Now Reading
San Francisco Avoided Spike in Homelessness During Covid, According to New Data
Thursday, June 30, 2022

San Francisco Avoided Spike in Homelessness During Covid, According to New Data

San Francisco reported 7,754 people sleeping on the streets or in homeless shelters this year, reflecting a decrease since its last “point in time” count in 2019, according to preliminary results of the city’s 2022 count.

City officials are hailing a 3.5% decrease in homeless residents as a sign of success in hefty investments made to keep people off the streets during the pandemic. With the help of federal funding tied to the Covid emergency, the San Francisco Department of Homelessness and Supportive Housing appropriated more than $1.5 billion over the last two fiscal years toward housing, temporary shelter, outreach, coordinated entry and prevention.  

The number of unsheltered people in the city decreased by 15% to 4,397 between 2019 and 2022, according to results from the one-night count. The number of people who have been homeless for more than a year also decreased by 11% to 2,691, and counts of homeless youth and families also declined.

The city attributed the improvements to efforts to provide more temporary shelter along with investments in supportive housing. The city has added 4,026 shelter beds and placed 1,133 people into permanent supportive housing since July 2020, according to the city’s dashboard

“Our investments in shelter and housing are resulting in improvements in the lives of people experiencing homelessness and conditions on our streets,” said Shireen McSpadden, Department of Homelessness and Supportive Housing Executive Director, in a press release.

Members of various nonprofit groups contracted by the Department of Homelessness and Supportive Housing conducted the visual count on Feb. 23, tallying the number of people who appear to be sleeping on the street, in a tent or in a car on that particular night. 

The point in time count is considered by city officials to be the most accurate estimate of homeless residents on a single night, but the data is limited due to the difficulties of identifying someone as homeless visually and because of the likelihood that there may be one person in a tent.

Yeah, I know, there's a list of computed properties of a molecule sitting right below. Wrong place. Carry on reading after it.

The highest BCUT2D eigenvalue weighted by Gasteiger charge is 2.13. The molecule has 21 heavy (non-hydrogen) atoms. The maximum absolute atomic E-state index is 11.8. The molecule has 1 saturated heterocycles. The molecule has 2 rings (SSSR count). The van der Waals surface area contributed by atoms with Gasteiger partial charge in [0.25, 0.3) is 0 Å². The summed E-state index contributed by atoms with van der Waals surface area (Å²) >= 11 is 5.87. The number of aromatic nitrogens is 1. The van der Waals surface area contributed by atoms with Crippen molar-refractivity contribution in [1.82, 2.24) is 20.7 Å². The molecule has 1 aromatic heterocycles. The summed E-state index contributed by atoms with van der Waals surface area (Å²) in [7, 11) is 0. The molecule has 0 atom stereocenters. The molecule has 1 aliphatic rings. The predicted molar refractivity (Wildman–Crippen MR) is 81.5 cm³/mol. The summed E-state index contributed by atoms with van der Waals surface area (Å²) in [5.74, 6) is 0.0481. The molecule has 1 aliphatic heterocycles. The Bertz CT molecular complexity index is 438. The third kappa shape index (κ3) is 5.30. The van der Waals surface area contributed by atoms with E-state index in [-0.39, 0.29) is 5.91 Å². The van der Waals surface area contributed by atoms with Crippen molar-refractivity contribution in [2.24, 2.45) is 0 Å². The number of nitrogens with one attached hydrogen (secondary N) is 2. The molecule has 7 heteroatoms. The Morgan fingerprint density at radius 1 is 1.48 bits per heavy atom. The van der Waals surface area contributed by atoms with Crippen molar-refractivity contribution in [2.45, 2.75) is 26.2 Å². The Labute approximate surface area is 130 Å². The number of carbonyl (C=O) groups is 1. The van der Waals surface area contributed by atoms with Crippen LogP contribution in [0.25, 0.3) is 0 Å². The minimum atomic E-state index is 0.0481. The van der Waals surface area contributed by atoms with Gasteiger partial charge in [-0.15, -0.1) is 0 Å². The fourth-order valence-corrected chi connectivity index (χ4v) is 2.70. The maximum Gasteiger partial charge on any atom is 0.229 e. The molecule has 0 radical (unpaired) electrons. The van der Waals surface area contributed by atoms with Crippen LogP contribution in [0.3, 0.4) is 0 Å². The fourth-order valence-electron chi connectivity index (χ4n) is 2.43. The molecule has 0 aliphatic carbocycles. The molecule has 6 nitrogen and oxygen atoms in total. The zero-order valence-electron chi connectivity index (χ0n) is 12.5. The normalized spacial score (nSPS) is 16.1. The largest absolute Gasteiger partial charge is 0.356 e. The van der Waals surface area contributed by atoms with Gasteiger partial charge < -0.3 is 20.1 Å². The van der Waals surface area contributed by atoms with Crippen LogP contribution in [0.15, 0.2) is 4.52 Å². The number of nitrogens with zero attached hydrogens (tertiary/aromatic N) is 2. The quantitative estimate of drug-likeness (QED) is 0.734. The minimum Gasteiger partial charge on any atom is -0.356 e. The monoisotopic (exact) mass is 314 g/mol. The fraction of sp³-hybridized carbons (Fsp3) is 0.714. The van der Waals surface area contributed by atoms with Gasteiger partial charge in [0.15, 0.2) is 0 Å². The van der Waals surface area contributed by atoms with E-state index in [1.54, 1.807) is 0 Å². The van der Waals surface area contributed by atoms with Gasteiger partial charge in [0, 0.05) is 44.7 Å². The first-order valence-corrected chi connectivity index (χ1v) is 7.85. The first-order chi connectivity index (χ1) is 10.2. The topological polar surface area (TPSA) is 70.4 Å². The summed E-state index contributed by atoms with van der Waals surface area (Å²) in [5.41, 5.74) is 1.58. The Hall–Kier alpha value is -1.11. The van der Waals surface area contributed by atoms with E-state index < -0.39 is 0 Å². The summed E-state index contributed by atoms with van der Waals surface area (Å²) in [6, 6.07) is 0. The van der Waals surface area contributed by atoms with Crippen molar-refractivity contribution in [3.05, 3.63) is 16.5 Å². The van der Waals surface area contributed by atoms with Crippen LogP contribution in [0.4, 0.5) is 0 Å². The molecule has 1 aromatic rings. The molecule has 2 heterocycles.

See Also

The count was scheduled to take place in 2021, but was repeatedly delayed in counties across the country due to the risk of spreading Covid through the survey.  

The San Francisco Department of Public Health found in a previous assessment that more than 18,000 people accessed homeless services over the course of the year in 2020.  

“We have a lot of work to do, but this shows that we are moving in the right direction,” said Mayor London Breed in a press release Monday. “The fact that we were able to make this progress during the course of a global pandemic shows that when the City and our non-profit partners work together, we can make a difference.”

David Sjostedt can be reached at [email protected].
  • Clear proof that HOMELESSNESS and DRUG ADDICTION are two different things. People that were impacted by COVID and were not drug addicts found help and moved on. DRUG Addicts found SF and was given access to Fentanyl Den and drug paraphernalia. This combined with the DO CRIME get NOT TIME policies has made SF the Fentanyl death capital of the world.

  • Not to be overly negative, but I wouldn’t call a small decrease a success given the number of homeless we have in SF.

  • There are no “homeless” in SF. Just drug edicts and dealers. Thats why a billion dollars later, they are still here and growing.

  • This is a misdirec. In 2021 I reached out to our services because of a severe disabling event not due to mental health or drugs purely medical. I was told that there is no space and that they would not even do an intake. Not doing an intake makes their numbers look low. I can tell you for a fact that the homeless encampments are growing and the people in them have stopped seeking help.

Leave a Reply

Your email address will not be published.